Tuesday, July 14, 2015

When All You Can Do Is Cry

“As a mother comforts her child, so will I comfort you. . .” 

Isaiah 66:13 (NIV)

“In the same way, the Spirit helps us in our weakness.  We do not know what we ought to pray for, but the Spirit himself intercedes for us with groans that words cannot express.” Romans 8:26 (NIV)
Is there anything sweeter than the cry of a newborn? I’m far enough removed from that time in my life that I actually thrill at the sound of a infant’s tender cry.

But when you are in the throes of new parenthood, well, it’s downright hard.

When baby is crying and parents are sleep-deprived, when days and nights are mixed up and life is a blur of feedings and diaper changes, well. . . things can seem bleak indeed.

Throw into the mix a child with special needs, and the challenge is almost insurmountable.

I went through it all big-time with both my first baby and with the twins. 

But by the time the fourth child came along, I was more relaxed and experienced. I had a better handle on how to soothe him and how to muddle through those early days. As a result, he cried a lot less than the others had.

Which made it all the more difficult when I took him to the pediatrician for his one-year vaccinations. 

I remember it clearly. The moment the needle pierced his fragile skin, he looked at me with sheer horror in his eyes and began to scream. 

My heart lurched in my chest. I had been through this with the others, and yet this time it felt different. Here was this child of mine who trusted me to take care of him, to protect him, this baby who rarely cried. And he was staring me down with an accusing look in his eyes as if to say, “How could you do this to me?!?”

Of course, I knew it was for his own good. The vaccinations would protect him in the long run. I also knew that within a few minutes he would forget it had ever happened.

But in that moment, though he had no words to communicate with me, I knew he felt excruciating pain. Pain that made him feel betrayed by his own mother. I had allowed pain to touch him. In fact, I’d even willed it to happen for the greater good.

Isn’t this how God is with us?

I’ve been through some excruciating pain in my life. 

You have, too. 

There have been times when I thought my heart might break in two, when it was all I could do just to find the strength to make it through the next hour, let alone the next day.

  • I’ve experienced crippling emotional and spiritual pain.
  • I’ve cried the tortured prayer of “Why?” and received no answer.
  • I’ve prayed for my child’s healing, and then doubted God’s goodness.
  • I’ve felt abandoned, even betrayed by God, wondering how on earth He could let this happen.

Some of my favorite lines of poetry come from In Memoriam by Alfred, Lord Tennyson. The words describe so clearly how I have felt during painful seasons of my life.

Oh yet we trust that somehow good
Will be the final goal of ill,
To pangs of nature, sins of will,
Defects of doubt, and taints of blood;

That nothing walks with aimless feet;
That not one life shall be destroy'd,
Or cast as rubbish to the void,
When God hath made the pile complete;

That not a worm is cloven in vain;
That not a moth with vain desire
Is shrivell'd in a fruitless fire,
Or but subserves another's gain.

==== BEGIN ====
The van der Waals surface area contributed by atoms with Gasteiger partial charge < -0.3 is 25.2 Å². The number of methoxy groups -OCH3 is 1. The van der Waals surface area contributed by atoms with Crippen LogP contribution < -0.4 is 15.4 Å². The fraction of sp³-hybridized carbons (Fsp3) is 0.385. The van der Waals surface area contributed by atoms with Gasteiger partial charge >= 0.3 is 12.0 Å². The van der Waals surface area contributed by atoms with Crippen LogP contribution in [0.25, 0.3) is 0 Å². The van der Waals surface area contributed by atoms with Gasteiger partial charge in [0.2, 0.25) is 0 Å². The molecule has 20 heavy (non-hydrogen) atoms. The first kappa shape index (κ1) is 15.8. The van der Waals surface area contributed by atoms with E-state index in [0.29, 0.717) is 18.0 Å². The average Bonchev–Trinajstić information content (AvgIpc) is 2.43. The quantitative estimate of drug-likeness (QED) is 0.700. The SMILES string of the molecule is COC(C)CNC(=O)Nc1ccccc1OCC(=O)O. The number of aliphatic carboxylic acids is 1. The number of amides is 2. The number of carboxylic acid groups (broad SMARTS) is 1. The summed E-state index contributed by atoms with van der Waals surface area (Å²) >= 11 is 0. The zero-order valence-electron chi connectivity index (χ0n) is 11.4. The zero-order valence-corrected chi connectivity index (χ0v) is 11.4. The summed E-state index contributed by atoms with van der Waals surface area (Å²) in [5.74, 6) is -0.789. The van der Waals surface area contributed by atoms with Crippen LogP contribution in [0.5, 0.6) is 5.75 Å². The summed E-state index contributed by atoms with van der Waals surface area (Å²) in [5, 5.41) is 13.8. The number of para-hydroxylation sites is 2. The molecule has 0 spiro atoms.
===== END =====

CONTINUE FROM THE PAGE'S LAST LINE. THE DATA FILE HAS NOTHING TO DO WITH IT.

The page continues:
Behold, we know not anything;
I can but trust that good shall fall
At last—far off—at last, to all,
And every winter change to spring.

So runs my dream: but what am I?
An infant crying in the night:
An infant crying for the light:
And with no language but a cry.

When all you can do is cry 

During the most painful moments, it was -- as the poem says -- impossible to verbalize the pain I felt. Those were times when my prayers were simply tears.

I knew Romans 8:28 by heart, but it sure didn't feel like God was working all things together for good. The pain was too intense and all-consuming.

There was nothing to do but cry. Just like an infant cries in his distress. It's the only language he knows.

And yet as I held my crying baby through his pain that day in the doctor's office, I realized something profound.

God had never left me during my times of anguish. He had been holding me the entire time. When my pain left me speechless, His Holy Spirit was interceding on my behalf, communicating to the Father with groans too deep for words.

Not for one moment did He stop caring for me.

He loves me as tenderly and devotedly as a mother loves her infant -- and infinitely more so!

He has allowed pain into my life, yes.

But He also knows the ultimate outcome. Nothing can come to me that He will not hold me through. His everlasting arms never tire. He is always prepared to comfort and soothe my pain.


Because He knows what pain is like. Our suffering Savior has borne both our sin and our sorrows. And He will never let us go.


Lord God, life is so hard at times. There is so much pain and heartache in this world, and it is no respecter of persons. Suffering is something we each have to endure. It can seem at times that we truly walk through the valley of the shadow of death. Help us to remember that you are our Good Shepherd, that you are always with us. Remind us that you are our refuge, our source of comfort and that you are always interceding on our behalf. Thank you most of all for your Son, who was well acquainted with sorrow and pain. Help us to trust you even in our darkest moments.

1 comment:

  1. It must be really doubly painful for God because He loves us so much and He knows how much pain we feel. But He knows we need those pain that He could only comfort us. Aw, Sheri. This post really got me reflecting.